You see, EB, or Expedition Behavior, is a term from mountain guiding, and it has to do with how good a person you are to have along on a hard trip.
You might be an elite climber in a swanky urban rock gym, able to look great and pump plastic with the best of them, but if you can't carry your own weight (literally), pitch tents in sketchy places, make food for your campmates, stay warm and dry, and keep upbeat late at night, off route, in driving wind and sleet...
Well, you might end up being a liability rather than an asset, despite your fancy scaling skills.
And that's something that I've been noticing more and more lately. As we consider wild and wooly futures, and start sizing up potential members of our own expeditions, you've got to be sure to ask:
What's this person's EB really like?
Because at least in my world, there's way more high IQ clever people holding forth on what might be done (almost always involving some impossibly grandiose effort to remake the world via blockchain, metaverses, NFTs, or civilization re-design), than those demonstrating humble capability in doing what needs to get done.
The simply skilled, doers, builders, makers, diggers, healers and growers. Unafraid to roll up their sleeves and get cracking, with a song in their hearts, or a whistle on their lips (last part optional, but a super nice bonus to make long slogs not quite so sloggy).
Or on the other side of the spectrum, you might encounter folks with nominally high EQ, that are all about sharing feelings, ensuring safety and communicating process––at first glance, they seem like they'd be great to have along. But they often end up fragile, easily triggered, and knocked off center themselves. People who consistently cannot see the forest for the trees of our shared predicaments, and can only see the world through their own, self-centered "trauma informed" lens.
So high IQ folks tend not to want to come down from the 100k' view, where everything is pristine and abstract so they never have to wrestle with the rubber-meets-road parts of life.
While high EQ folks tend to do the exact opposite: they are unwilling or unable to pick their heads up from studying their own shoelaces, mapping their own personal journeys, and lobbying for what feels best for them, instead of jumping in, grabbing an oar, and getting rowing with the rest of us.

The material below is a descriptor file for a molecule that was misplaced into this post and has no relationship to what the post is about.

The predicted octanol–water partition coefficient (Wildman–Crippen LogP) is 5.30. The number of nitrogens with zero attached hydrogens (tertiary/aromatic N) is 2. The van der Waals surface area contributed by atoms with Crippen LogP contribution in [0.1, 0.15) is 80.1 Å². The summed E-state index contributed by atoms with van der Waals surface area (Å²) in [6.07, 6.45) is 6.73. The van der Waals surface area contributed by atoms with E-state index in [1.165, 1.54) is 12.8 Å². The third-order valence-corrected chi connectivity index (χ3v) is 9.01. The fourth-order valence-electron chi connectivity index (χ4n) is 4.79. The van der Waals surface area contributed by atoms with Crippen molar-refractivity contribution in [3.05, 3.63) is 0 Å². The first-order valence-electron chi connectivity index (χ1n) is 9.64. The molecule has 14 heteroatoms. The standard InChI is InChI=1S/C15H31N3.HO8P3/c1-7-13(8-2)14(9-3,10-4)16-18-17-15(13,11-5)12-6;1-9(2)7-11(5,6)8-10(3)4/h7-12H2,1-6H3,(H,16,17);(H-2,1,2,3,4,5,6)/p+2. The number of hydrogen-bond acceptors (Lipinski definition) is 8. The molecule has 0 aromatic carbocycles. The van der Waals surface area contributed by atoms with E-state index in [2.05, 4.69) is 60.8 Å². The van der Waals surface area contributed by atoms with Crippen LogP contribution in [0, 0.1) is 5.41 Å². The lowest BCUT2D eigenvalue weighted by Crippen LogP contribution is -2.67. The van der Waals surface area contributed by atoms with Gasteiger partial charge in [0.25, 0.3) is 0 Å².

They like to imagine that if we can all sit in a circle and have our feelings heard that somehow our hard objectives will miraculously achieve themselves on their own. But quite often their addiction to process swamps their commitment to results.
Needless to say, neither high IQ or high EQ translates directly into high EB––and in the pinch, that's the only metric that's really gonna matter. How well you can keep your head up, your heart open and your feet moving when we find ourselves in consequential terrain.
So that's who we've been gathering to join us onour next training program––Recapture the Rapture 2.0. Good folks with a solid commitment to raising their EB––their Expedition Behavior––to be able to thrive, coordinate and lead on the road ahead.
We're going to do it by learning and training together, in challenging terrain. That means having crucial, critical conversations about volatile topics––existential risk, preparedness, identity politics, the meaning crisis, ecstatic techniques, trauma, dysfunctional communities, power dynamics, peak states, religiosity, transformational leadership, courage and sacrifice.
That means putting clear stakes in the ground for what you believe, without deferring to groupthink, or anybody else's status quo.
By the end of the program, folks will have a clear sense of how to balance big picture 100k' views, and on the ground realities. They will have a clear sense of the crucial role that self-care, healing, and rejuvenation have, without fetishizing personal journeys. And most importantly, they will have a lived experience of a well behaved expedition––what it actually feels like to work, struggle, challenge and support each other to attain a clear and compelling peak together.
So if that sounds like you, if you're yearning for kind and competent fellow travelers, and have an itch to raise the level of your own Expedition Behavior so you can be more resilient, resourceful and reliable in the year to come, consider joining us on this course.
>> Book Your Interview and Train Your Expedition Behavior
As the Greek poet Archilochus famously said "we don't ever rise to the occasion, we sink to the level of our training."
We share what's happening on the leading edge of peak performance and culture. Connect with us and stay in the know.